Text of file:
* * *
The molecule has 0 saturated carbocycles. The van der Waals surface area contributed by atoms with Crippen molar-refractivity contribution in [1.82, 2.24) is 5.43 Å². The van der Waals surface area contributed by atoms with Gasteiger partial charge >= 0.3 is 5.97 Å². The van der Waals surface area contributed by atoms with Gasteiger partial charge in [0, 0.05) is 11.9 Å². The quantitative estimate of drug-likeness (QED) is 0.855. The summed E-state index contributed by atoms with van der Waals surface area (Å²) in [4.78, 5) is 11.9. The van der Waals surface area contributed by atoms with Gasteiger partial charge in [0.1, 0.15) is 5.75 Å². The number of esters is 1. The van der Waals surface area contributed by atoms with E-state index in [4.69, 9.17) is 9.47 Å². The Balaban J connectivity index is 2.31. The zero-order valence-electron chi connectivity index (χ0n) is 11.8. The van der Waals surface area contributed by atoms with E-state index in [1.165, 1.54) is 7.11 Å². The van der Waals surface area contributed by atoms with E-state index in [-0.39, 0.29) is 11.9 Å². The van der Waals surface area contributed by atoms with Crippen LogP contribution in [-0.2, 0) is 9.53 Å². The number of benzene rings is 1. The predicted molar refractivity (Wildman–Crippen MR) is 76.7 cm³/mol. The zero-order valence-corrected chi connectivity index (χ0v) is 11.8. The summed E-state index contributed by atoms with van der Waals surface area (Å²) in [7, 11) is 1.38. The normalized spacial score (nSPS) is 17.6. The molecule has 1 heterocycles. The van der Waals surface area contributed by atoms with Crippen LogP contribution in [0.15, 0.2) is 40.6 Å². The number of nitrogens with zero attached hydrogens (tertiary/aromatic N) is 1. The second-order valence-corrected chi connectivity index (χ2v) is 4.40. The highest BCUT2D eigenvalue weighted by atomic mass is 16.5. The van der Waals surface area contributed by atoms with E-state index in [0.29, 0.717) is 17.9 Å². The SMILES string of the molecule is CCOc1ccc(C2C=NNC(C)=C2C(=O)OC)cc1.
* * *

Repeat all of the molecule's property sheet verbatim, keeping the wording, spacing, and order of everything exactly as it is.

The molecule has 0 saturated carbocycles. The van der Waals surface area contributed by atoms with Crippen molar-refractivity contribution in [1.82, 2.24) is 5.43 Å². The van der Waals surface area contributed by atoms with Gasteiger partial charge >= 0.3 is 5.97 Å². The van der Waals surface area contributed by atoms with Gasteiger partial charge in [0, 0.05) is 11.9 Å². The quantitative estimate of drug-likeness (QED) is 0.855. The summed E-state index contributed by atoms with van der Waals surface area (Å²) in [4.78, 5) is 11.9. The van der Waals surface area contributed by atoms with Gasteiger partial charge in [0.1, 0.15) is 5.75 Å². The number of esters is 1. The van der Waals surface area contributed by atoms with E-state index in [4.69, 9.17) is 9.47 Å². The Balaban J connectivity index is 2.31. The zero-order valence-electron chi connectivity index (χ0n) is 11.8. The van der Waals surface area contributed by atoms with E-state index in [1.165, 1.54) is 7.11 Å². The van der Waals surface area contributed by atoms with E-state index in [-0.39, 0.29) is 11.9 Å². The van der Waals surface area contributed by atoms with Crippen LogP contribution in [-0.2, 0) is 9.53 Å². The number of benzene rings is 1. The predicted molar refractivity (Wildman–Crippen MR) is 76.7 cm³/mol. The zero-order valence-corrected chi connectivity index (χ0v) is 11.8. The summed E-state index contributed by atoms with van der Waals surface area (Å²) in [7, 11) is 1.38. The normalized spacial score (nSPS) is 17.6. The molecule has 1 heterocycles. The van der Waals surface area contributed by atoms with Crippen LogP contribution in [0.15, 0.2) is 40.6 Å². The number of nitrogens with zero attached hydrogens (tertiary/aromatic N) is 1. The second-order valence-corrected chi connectivity index (χ2v) is 4.40. The highest BCUT2D eigenvalue weighted by atomic mass is 16.5. The van der Waals surface area contributed by atoms with E-state index in [0.29, 0.717) is 17.9 Å². The SMILES string of the molecule is CCOc1ccc(C2C=NNC(C)=C2C(=O)OC)cc1.